Beware Of Philosophy: A Warning To Biblical Scholars -- By: Norman L. Geisler

Journal: Christian Apologetics Journal
Volume: CAJ 02:1 (Spring 1999)
Article: Beware Of Philosophy: A Warning To Biblical Scholars
Author: Norman L. Geisler


Beware Of Philosophy:
A Warning To Biblical Scholars

Norman L. Geisler, Ph.D.

Presidential Address to
The Evangelical Theological Society
November 19, 1998
Copyright © 1998 by Norman L. Geisler
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Introduction

The exhortation of the apostle Paul to “beware of philosophy” (Col. 2:8) is as urgent today as it was in the first century, if not more so. And this is not only true for Christians who call themselves philosophers but for those who do not, especially for biblical exegetes.

Why We Must Beware Of Philosophy

Although the context of Col. 2:8 probably has reference to a proto-gnostic type philosophy at Colosse that had a disastrous mix of legalism, asceticism, and mysticism with Christianity,1 the implications of Paul’s exhortation to “beware of philosophy” are appropriately applied to other alien systems of thought that have invaded Christianity down through the centuries since then.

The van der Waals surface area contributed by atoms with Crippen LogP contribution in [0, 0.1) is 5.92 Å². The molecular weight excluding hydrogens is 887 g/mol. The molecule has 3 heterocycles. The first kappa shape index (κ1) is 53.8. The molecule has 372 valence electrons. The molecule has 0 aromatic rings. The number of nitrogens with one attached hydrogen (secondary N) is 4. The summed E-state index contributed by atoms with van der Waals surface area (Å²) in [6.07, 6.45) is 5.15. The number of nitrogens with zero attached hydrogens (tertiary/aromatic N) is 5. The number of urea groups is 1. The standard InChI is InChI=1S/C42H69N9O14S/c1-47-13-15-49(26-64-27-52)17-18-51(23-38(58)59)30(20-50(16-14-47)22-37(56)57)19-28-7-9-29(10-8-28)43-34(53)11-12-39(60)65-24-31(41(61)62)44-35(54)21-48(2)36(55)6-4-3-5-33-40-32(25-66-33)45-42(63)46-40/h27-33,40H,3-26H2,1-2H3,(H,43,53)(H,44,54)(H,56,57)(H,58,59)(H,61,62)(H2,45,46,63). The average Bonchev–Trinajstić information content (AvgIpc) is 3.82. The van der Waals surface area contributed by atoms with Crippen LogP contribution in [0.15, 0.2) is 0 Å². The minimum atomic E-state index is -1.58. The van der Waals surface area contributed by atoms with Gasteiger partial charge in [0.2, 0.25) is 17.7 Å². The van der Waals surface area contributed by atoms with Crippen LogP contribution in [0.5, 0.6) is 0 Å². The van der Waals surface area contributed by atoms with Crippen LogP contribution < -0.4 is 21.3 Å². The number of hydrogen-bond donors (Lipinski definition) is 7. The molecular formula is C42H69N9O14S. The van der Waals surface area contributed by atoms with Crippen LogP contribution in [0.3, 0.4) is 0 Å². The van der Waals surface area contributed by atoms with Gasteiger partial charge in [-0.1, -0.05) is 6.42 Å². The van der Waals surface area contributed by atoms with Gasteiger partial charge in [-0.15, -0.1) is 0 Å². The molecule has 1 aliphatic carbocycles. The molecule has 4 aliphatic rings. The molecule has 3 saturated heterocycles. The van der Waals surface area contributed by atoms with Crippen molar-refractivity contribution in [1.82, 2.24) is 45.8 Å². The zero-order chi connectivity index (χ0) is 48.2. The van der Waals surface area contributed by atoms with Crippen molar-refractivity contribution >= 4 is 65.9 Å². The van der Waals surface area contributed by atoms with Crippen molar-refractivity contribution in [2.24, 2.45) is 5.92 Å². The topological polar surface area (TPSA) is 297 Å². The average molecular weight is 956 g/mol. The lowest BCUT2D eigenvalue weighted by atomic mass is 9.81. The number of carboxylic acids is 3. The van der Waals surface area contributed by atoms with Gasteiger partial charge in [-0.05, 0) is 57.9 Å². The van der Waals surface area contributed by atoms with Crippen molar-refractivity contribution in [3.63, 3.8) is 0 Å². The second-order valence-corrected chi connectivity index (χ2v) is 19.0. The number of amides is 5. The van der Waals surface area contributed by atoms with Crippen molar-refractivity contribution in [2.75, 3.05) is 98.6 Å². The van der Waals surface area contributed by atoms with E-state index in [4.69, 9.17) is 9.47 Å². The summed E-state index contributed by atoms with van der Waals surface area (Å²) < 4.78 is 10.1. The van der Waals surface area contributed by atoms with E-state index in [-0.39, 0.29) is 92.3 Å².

Current Philosophies

There are many current philosophies of which we should beware. But first I will touch on some of the more damaging ideologies in the past few centuries. Among them few have been more destructive than naturalism, both of the metaphysical and methodological varieties.

Beware Of Naturalism

Naturalism is the philosophy that denies there are supernatural interventions in the world. It is at the root of modern negative biblical criticism which began in earnest with the publication of Benedict Spinoza’s Tractatus Theologico-Politicus in 1670.

Benedict Spinoza

Spinoza argued that “nothing then, comes to pass in nature in contravention to her universal laws, nay, everything agrees with them and follows from them, for. .. she keeps a fixed and immutable order.” In fact “a miracle, whether in contravention to, or beyond, nature, is a mere absurdity.” The noted Dutch-Jewish Pantheist was nothing short of dogmatic about the impossibility of miracles. He emphatically proclaimed, “We may, then, be absolutely certain that every event which is truly described in Scripture necessarily happened, like everything else, according to natural laws.”2 His naturalistic rationalism led him to conclude that since “there are many passages in the Pentateuch which Moses could not have written, it follows that the belief that Moses was the author of the Pentateuch is ungrounded and even irrational....

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